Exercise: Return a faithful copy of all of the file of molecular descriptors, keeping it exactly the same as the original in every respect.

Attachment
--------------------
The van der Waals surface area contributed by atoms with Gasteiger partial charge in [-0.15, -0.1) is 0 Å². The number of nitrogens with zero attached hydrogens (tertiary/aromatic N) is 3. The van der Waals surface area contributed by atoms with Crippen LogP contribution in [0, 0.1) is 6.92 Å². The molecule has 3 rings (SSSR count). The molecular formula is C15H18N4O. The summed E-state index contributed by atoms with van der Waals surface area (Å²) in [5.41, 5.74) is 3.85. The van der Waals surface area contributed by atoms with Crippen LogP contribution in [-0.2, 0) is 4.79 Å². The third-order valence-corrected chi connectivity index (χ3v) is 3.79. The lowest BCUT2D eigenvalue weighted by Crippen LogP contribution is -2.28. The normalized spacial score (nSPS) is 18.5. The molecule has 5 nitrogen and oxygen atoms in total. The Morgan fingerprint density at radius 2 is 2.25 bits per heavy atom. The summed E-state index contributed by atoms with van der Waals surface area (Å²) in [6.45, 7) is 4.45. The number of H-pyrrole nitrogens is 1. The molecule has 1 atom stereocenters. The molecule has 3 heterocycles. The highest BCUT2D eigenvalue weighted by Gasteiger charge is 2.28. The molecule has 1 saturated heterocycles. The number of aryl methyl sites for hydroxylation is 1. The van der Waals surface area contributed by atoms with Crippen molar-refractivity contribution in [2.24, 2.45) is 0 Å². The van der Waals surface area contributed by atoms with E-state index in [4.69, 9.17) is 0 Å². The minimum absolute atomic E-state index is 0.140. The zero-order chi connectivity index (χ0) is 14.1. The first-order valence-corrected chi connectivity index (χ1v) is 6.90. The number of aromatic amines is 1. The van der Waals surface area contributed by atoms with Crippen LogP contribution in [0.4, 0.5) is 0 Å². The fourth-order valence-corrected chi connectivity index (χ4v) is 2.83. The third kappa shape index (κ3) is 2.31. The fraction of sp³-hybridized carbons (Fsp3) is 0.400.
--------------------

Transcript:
The van der Waals surface area contributed by atoms with Gasteiger partial charge in [-0.15, -0.1) is 0 Å². The number of nitrogens with zero attached hydrogens (tertiary/aromatic N) is 3. The van der Waals surface area contributed by atoms with Crippen LogP contribution in [0, 0.1) is 6.92 Å². The molecule has 3 rings (SSSR count). The molecular formula is C15H18N4O. The summed E-state index contributed by atoms with van der Waals surface area (Å²) in [5.41, 5.74) is 3.85. The van der Waals surface area contributed by atoms with Crippen LogP contribution in [-0.2, 0) is 4.79 Å². The third-order valence-corrected chi connectivity index (χ3v) is 3.79. The lowest BCUT2D eigenvalue weighted by Crippen LogP contribution is -2.28. The normalized spacial score (nSPS) is 18.5. The molecule has 5 nitrogen and oxygen atoms in total. The Morgan fingerprint density at radius 2 is 2.25 bits per heavy atom. The summed E-state index contributed by atoms with van der Waals surface area (Å²) in [6.45, 7) is 4.45. The number of H-pyrrole nitrogens is 1. The molecule has 1 atom stereocenters. The molecule has 3 heterocycles. The highest BCUT2D eigenvalue weighted by Gasteiger charge is 2.28. The molecule has 1 saturated heterocycles. The number of aryl methyl sites for hydroxylation is 1. The van der Waals surface area contributed by atoms with Crippen molar-refractivity contribution in [2.24, 2.45) is 0 Å². The van der Waals surface area contributed by atoms with E-state index in [4.69, 9.17) is 0 Å². The minimum absolute atomic E-state index is 0.140. The zero-order chi connectivity index (χ0) is 14.1. The first-order valence-corrected chi connectivity index (χ1v) is 6.90. The number of aromatic amines is 1. The van der Waals surface area contributed by atoms with Crippen LogP contribution in [0.4, 0.5) is 0 Å². The fourth-order valence-corrected chi connectivity index (χ4v) is 2.83. The third kappa shape index (κ3) is 2.31. The fraction of sp³-hybridized carbons (Fsp3) is 0.400.